Why do people become Catholic now?

Dr Susan Longhurst has researched what makes people convert now and explains what we can learn from them.

I made a life changing decision in 2015, though I didn’t know it at the time. I began part time study for an MA in Theology at St Mary’s University, Twickenham.

I was (and still am) a busy mum bringing up three sons, and I travelled to St Mary’s campus once a week to attend lectures during the evening.

One of the modules that most influenced was contemporary themes in theology.

We looked carefully at the rising numbers of people leaving the Church and giving up their religious identity. Alarming trends had become a reality in the UK and elsewhere in the world.

This interested me so I used the topic for my doctoral research.

But I decided to focus on the slightly more positive trends of people pursuing a journey to become Catholic, in spite of the growing secular culture.

It was a privilege to listen to people’s conversion stories, to pinpoint the moment of spiritual awakening, whether a conversation about faith with a dearly loved grandparent, to see someone praying the Rosary or simply wanting to sit in a Catholic church and be quiet.

Even more significant were the numbers of people that desperately wanted to learn what it meant to be Catholic and to have this for themselves, to realise that the Gospel values were something special, and often missing from secular society.

One person I interviewed reflected on the lives of his friends living fast-paced lives in the city: “It was like they were running on a different sort of petrol, I didn’t want that anymore”.

As we emerge from the collective trauma of Covid 19, there is a very real need of review and recovery, taking stock of where we are as a Church.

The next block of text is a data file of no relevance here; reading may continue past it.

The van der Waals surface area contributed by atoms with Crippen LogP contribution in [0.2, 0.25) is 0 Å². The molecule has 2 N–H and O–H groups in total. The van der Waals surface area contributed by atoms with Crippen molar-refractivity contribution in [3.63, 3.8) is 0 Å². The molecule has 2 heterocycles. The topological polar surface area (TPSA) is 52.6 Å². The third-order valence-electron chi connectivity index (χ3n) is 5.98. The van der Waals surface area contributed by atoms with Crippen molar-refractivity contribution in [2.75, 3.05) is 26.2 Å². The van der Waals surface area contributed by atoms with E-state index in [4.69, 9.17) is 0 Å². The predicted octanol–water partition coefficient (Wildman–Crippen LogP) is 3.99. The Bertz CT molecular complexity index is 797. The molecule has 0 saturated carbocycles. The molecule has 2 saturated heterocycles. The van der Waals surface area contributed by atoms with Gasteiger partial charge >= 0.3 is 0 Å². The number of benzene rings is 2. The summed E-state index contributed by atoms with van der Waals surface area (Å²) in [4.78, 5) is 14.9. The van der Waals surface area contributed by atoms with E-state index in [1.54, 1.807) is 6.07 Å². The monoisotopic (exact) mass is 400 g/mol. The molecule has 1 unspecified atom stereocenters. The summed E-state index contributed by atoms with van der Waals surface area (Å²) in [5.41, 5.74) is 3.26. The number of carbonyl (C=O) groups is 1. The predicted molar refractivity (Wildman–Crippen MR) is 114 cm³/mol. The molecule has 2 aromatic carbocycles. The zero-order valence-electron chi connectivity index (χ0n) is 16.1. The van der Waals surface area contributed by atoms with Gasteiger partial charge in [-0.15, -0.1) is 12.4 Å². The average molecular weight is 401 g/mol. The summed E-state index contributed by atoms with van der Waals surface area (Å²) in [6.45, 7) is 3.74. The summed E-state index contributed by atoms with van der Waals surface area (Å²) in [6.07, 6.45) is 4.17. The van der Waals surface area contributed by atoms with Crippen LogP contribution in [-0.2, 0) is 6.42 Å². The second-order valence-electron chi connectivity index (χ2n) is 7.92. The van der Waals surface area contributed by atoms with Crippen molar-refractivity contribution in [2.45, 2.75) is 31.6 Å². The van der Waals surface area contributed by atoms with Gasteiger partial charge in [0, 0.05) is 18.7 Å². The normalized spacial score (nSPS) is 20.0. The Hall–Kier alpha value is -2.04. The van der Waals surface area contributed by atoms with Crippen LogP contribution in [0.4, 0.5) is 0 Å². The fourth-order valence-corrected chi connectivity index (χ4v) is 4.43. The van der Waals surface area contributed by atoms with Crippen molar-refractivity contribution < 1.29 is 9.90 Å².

Pope Francis speaks of the current Synod as a ‘time of reckoning’ and a time to be particularly receptive to the gift of the Holy Spirit.

We are called to look for signs of the Spirit at work in our lives and communities, and the signs are there.

One I experienced myself started last year, when the first cohort of students em- barked on a Master programme in Applied Catholic Theology at the Gillis Centre in Edinburgh.

It’s an exciting collaboration between the Archdiocese of St Andrews & Edin- burgh and St Mary’s University.

The Gillis centre is a fitting place for it. Inspired by the vision of Bishop Gillis to bring Catholic education back to Scotland, it is rich in historical and theological significance (it was originally the first convent to be established in Scotland after the Reformation).

Clearly the same Spirit unites the work of Bishop Gillis and this venture – a shared vision to provide an opportunity for Catholics to grow in the knowledge and love of their Faith.

The Synod has provided us with an opportunity and a challenge for the future. How can we respond to the call of the Holy Spirit, in the true spirit of Synodality?

Here are three practical suggestions for ways in which we can become energised, engaged and impactful:

I may be biased but I would truly urge you to consider enrolling on the two-year MA for Applied Catholic Theology at the Gillis centre, Edinburgh. It’s a way to develop your professional life and deepen your faith by engaging with key aspects of Catholic theology so you can then pass it on to others.

Connect with your parish priest and volunteers to find out about what needs doing in your local parish and how you can help. Browse your diocesan website for ways to become actively involved.

Finally, I tell everyone to read Let Us Dream: The Path to a Better Future by Pope Francis, to understand his vision and how we can become missionary disciples.

Dr Susan Longhurst is Course Lead for the MA in Applied Catholic Theology at the Gillis Centre, Edinburgh and Lecturer in Ethics and Religion, within the Institute of Theology and Liberal Arts, St Mary’s University, Twickenham.

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